Persistence of maternal antibody in infants beyond 12 months: mechanism of measles vaccine failure.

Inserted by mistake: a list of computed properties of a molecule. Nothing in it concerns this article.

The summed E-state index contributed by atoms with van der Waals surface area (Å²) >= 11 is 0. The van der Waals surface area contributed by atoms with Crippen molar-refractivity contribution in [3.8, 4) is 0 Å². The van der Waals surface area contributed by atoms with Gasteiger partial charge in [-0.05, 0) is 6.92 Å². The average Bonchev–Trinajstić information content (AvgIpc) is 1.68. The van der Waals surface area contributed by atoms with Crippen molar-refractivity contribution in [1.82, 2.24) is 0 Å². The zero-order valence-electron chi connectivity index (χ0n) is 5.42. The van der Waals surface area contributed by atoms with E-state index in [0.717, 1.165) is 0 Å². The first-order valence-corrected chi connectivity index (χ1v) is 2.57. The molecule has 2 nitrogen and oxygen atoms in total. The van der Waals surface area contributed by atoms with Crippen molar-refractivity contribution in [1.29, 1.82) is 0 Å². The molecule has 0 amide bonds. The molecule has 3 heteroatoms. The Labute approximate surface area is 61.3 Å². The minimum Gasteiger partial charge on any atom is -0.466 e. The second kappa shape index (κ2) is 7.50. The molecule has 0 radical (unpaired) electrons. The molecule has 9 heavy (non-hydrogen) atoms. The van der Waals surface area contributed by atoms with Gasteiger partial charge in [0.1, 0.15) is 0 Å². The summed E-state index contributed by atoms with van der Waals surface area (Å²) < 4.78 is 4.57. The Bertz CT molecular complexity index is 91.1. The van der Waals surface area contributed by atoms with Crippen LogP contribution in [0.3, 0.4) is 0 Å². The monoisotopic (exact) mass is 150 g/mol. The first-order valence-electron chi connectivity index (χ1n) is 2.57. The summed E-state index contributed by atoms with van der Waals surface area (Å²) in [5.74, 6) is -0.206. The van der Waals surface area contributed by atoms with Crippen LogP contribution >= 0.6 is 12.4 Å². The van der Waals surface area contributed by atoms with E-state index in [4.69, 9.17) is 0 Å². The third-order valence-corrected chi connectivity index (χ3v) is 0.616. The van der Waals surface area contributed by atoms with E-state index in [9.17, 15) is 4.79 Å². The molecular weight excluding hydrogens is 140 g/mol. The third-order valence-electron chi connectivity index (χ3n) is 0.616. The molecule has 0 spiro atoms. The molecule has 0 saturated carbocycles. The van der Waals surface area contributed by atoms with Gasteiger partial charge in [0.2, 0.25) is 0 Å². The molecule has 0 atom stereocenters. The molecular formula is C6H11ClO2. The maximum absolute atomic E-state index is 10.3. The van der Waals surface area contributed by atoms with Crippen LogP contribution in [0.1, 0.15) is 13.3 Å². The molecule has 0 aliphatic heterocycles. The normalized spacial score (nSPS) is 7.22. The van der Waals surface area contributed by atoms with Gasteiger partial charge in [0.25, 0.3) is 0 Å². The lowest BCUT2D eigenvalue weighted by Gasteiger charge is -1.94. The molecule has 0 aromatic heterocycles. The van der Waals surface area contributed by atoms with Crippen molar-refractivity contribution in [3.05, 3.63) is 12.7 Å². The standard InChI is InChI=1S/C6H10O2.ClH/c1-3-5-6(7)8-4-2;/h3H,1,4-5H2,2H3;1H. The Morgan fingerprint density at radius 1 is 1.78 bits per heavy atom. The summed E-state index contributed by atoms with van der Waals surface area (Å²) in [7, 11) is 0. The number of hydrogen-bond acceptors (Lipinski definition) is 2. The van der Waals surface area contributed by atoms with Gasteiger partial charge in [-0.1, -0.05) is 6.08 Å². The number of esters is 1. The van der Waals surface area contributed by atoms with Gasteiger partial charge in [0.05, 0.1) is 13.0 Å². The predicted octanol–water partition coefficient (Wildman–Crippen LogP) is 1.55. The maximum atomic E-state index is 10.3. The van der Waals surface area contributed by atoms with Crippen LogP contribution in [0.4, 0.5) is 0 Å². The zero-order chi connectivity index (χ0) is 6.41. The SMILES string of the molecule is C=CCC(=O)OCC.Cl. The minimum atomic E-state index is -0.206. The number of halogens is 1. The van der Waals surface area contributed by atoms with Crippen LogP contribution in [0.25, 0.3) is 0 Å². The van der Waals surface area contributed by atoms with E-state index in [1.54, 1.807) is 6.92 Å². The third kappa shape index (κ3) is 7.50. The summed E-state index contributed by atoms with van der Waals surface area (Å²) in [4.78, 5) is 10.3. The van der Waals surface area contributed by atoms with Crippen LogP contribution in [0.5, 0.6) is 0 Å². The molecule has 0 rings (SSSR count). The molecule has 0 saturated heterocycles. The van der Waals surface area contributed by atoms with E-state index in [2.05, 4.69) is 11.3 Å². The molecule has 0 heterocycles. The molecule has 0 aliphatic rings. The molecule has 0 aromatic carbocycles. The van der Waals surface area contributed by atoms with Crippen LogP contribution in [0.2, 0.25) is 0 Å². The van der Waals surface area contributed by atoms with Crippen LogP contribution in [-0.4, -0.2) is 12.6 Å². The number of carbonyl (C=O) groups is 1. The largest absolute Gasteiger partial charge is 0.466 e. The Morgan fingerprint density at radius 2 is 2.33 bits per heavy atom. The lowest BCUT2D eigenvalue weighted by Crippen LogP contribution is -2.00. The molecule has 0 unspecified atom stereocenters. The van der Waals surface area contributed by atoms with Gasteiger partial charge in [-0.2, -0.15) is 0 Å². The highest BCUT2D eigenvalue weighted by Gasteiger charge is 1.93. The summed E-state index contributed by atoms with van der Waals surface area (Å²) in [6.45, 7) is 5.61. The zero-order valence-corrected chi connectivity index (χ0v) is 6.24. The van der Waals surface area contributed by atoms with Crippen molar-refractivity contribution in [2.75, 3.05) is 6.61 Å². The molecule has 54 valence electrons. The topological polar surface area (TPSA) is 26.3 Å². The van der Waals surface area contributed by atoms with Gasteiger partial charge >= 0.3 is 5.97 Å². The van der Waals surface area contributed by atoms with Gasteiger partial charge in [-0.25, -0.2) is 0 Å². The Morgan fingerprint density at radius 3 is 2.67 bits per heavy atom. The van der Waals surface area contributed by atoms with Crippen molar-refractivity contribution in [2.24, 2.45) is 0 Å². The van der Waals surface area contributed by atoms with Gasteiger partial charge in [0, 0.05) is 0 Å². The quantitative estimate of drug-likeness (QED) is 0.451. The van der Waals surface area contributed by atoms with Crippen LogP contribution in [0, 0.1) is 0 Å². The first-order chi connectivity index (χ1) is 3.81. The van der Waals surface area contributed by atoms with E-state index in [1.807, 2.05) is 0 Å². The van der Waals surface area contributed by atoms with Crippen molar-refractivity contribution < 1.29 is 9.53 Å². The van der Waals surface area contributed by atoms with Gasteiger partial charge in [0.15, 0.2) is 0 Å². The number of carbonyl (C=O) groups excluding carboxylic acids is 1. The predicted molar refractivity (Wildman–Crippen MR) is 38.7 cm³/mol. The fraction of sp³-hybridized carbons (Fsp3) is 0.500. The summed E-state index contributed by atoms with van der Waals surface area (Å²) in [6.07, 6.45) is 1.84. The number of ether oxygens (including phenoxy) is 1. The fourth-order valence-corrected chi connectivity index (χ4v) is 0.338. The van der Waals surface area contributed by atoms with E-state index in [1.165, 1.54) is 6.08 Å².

ABSTRACT A serologic study was made in 34 children immunized against measles at the age of 12 months. Using a sensitive virus neutralization test, it was found that many of the children had pre-existing maternal antibody to measles virus. Children with high pre-existing antibody titers failed to seroconvert. Children with lower pre-existing antibody titers seroconverted, but the resulting antibody titer was significantly lower than in children without pre-existing antibody titer. The results of this study demonstrate a probably mechanism for measles vaccine failure in 12-month-old children and support the recommendation of the Public Health Service Advisory Committee on Immunization Practices to postpone measles vaccination to 15 months of age.